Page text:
Revealing the neural response to imperceptible peripheral flicker with machine learning.

Anne K. Porbadnigk, Simon Scholler, Benjamin Blankertz, Arnd Ritz, Matthias Born, Robert Scholl, Klaus Robert Muller, Gabriel Curio, Matthias S. Treder

Research output: Contribution to journalArticle

12 Citations (Scopus)


Lighting in modern-day devices is often discrete. The sharp onsets and offsets of light are known to induce a steady-state visually evoked potential (SSVEP) in the electroencephalogram (EEG) at low frequencies. However, it is not well-known how the brain processes visual flicker at the threshold of conscious perception and beyond. To shed more light on this, we ran an EEG study in which we asked participants (N=6) to discriminate on a behavioral level between visual stimuli in which they perceived flicker and those that they perceived as constant wave light. We found that high frequency flicker which is not perceived consciously anymore still elicits a neural response in the corresponding frequency band of EEG, con-tralateral to the stimulated hemifield. The main contribution of this paper is to show the benefit of machine learning techniques for investigating this effect of subconscious processing: Common Spatial Pattern (CSP) filtering in combination with classification based on Linear Discriminant Analysis (LDA) could be used to reveal the effect for additional participants and stimuli, with high statistical significance. We conclude that machine learning techniques are a valuable extension of conventional neurophysiological analysis that can substantially boost the sensitivity to subconscious effects, such as the processing of imperceptible flicker.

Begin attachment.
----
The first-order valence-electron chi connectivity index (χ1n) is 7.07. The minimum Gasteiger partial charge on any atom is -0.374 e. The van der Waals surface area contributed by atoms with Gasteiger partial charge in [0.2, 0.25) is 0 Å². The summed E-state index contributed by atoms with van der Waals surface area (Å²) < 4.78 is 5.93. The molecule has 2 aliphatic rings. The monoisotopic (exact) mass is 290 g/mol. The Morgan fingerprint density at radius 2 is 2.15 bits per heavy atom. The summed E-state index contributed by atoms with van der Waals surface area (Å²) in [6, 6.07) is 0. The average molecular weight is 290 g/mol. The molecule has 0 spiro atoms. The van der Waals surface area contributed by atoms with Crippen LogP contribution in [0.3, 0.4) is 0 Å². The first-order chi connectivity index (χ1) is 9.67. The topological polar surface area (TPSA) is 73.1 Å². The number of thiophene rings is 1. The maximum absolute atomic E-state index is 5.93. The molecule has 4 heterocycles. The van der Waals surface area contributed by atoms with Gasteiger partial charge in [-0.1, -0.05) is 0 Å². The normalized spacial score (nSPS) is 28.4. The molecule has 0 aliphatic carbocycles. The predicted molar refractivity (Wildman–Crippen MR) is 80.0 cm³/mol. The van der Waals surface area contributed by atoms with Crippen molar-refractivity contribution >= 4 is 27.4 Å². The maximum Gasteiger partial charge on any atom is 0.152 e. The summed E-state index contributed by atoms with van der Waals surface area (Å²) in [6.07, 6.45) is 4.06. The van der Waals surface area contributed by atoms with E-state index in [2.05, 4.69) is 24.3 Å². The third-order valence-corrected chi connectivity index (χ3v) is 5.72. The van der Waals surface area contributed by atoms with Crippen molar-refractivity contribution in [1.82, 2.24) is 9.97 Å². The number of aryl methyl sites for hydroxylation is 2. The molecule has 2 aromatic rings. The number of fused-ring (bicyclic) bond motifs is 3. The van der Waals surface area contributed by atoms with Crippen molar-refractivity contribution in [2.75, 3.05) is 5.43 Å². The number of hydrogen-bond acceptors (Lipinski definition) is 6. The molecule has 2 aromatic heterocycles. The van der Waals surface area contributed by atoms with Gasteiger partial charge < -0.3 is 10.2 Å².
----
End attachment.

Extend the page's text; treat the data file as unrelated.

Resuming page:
Original languageEnglish
Pages (from-to)3692-3695
Number of pages4
JournalConference proceedings : ... Annual International Conference of the IEEE Engineering in Medicine and Biology Society. IEEE Engineering in Medicine and Biology Society. Conference
Publication statusPublished - 2011 Dec 1


ASJC Scopus subject areas

  • Computer Vision and Pattern Recognition
  • Signal Processing
  • Biomedical Engineering
  • Health Informatics

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